Eleven US and European fund managers have joined forces to campaign against the German government’s new tax proposals, which they feel discriminate against foreign investment managers.
Under a new law proposed by the German government, investors in funds run by foreign fund managers would pay twice as much capital gains tax as investors in domestic funds, and the 11 firms fear that the tax may force many foreign managers out of business.
The current law, whereby investors in foreign-domiciled funds have to pay tax on their total dividend income – whereas investors in domestic funds pay tax on half their dividend income – has already been criticised as discriminatory. The latest capital gains tax proposals have only served to anger foreign fund managers further.
It is believed that the new legislation, if passed, would compromise Germany’s obligations under European law in addition to contradicting the commitment of EU governments to liberalise the single market for financial services in Europe.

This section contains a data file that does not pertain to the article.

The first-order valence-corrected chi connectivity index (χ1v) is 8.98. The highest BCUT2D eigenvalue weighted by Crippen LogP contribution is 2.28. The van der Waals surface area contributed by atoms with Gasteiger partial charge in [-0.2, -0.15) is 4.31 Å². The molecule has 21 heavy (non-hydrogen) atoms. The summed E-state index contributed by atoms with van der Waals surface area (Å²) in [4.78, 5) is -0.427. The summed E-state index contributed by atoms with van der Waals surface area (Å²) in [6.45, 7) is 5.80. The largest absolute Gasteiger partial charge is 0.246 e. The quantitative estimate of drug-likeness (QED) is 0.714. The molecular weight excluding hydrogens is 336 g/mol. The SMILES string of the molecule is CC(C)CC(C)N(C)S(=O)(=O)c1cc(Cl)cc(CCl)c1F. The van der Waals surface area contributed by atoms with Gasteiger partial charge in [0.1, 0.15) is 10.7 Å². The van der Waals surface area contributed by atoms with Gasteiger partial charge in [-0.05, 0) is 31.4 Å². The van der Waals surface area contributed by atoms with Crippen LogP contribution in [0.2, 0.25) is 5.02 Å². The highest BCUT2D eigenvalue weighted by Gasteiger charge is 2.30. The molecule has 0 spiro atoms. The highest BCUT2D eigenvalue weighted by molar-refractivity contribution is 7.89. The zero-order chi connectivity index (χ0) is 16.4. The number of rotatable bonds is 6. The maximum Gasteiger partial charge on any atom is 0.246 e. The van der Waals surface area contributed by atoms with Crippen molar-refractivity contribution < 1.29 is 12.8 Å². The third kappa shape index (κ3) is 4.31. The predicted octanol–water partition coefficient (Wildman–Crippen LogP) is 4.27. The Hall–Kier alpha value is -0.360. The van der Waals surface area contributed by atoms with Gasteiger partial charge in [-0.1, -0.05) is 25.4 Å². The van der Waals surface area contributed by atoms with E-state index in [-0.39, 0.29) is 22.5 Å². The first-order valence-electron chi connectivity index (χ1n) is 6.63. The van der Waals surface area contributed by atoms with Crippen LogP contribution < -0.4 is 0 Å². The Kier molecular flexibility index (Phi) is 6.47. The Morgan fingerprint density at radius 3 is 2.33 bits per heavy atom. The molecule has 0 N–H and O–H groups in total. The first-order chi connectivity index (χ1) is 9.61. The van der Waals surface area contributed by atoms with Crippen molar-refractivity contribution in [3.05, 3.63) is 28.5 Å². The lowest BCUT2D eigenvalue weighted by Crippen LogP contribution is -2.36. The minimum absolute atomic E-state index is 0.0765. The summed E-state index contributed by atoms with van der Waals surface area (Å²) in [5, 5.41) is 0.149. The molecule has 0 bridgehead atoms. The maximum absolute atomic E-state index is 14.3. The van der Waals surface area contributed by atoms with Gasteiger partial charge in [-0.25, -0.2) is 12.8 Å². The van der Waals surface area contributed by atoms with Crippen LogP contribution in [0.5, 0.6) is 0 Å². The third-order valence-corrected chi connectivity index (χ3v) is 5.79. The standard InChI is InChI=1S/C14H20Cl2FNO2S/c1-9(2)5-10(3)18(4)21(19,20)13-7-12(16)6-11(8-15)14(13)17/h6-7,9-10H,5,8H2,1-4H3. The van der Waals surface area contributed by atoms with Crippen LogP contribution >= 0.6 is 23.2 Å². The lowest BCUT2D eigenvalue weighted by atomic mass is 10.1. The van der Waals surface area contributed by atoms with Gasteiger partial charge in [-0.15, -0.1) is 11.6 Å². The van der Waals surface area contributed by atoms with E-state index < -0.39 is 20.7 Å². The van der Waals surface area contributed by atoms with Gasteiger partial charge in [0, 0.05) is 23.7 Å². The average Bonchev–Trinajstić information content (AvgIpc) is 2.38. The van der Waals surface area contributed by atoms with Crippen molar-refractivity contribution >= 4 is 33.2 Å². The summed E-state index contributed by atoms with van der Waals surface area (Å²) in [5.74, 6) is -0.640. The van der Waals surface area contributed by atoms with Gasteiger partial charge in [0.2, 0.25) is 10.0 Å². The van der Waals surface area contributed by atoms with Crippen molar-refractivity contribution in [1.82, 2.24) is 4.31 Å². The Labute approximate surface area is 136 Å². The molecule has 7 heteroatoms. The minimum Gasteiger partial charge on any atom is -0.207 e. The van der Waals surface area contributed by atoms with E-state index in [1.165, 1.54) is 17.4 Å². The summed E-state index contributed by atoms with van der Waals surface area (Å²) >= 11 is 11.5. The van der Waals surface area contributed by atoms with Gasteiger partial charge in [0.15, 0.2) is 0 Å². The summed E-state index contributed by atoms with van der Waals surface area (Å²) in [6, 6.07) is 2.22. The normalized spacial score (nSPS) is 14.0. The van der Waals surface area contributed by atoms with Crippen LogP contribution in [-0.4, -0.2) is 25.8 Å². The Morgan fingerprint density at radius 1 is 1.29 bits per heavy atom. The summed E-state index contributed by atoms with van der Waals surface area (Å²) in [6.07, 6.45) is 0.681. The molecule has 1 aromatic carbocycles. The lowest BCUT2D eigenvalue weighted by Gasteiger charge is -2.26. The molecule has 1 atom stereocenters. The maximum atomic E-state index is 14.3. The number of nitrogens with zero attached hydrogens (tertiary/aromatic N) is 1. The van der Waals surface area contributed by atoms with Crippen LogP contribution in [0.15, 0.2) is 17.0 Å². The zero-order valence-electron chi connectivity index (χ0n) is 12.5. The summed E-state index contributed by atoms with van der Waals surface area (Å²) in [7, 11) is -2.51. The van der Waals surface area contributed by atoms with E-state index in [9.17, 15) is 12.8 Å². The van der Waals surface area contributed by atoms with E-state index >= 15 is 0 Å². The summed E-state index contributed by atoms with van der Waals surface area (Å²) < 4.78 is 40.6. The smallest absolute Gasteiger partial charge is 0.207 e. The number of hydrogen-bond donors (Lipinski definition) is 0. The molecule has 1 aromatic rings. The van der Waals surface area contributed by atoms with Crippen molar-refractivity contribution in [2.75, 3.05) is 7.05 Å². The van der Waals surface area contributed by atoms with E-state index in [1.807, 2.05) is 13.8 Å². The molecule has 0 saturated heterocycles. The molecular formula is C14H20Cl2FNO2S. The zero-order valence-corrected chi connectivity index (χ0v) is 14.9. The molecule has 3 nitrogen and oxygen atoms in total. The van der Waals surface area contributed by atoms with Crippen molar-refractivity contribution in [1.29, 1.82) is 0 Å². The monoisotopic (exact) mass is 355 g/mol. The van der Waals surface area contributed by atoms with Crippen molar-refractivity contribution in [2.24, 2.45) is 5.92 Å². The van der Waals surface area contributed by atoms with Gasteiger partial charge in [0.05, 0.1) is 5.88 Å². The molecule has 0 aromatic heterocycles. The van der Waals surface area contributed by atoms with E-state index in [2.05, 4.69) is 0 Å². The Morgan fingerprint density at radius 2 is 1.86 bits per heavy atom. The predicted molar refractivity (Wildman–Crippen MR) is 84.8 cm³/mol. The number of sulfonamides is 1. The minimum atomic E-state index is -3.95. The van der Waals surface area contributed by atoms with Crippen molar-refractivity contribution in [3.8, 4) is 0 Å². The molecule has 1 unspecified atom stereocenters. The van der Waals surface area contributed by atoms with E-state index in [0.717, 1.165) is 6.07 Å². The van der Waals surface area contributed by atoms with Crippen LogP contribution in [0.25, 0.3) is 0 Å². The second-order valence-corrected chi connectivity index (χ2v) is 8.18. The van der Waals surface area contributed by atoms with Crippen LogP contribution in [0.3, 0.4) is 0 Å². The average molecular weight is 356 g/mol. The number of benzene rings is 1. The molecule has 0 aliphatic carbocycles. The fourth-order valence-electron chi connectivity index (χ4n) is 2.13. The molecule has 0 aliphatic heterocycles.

Although the German government has said that it will review discriminatory measures in 2004, fund managers feel it could be too late by then. The new tax laws are expected to take effect in February 2003.
The 11 management firms – Fidelity, Franklin Templeton, Gartmore, Goldman Sachs, Henderson, JP Morgan Fleming, Jupiter, M&G, Merrill Lynch, Schroders and Threadneedle – are all active in the German investment funds market. They have asked for talks with Frits Bolkestein, the European commissioner for the single market. The firms have also written an open letter urging the German government to remove the discrimination, and to meet its obligations regarding a single market in Europe.
FEFSI, the European federation of investment funds, and Germany’s mutual fund association, BVI, have agreed to support the 11 fund management firms (see page 10).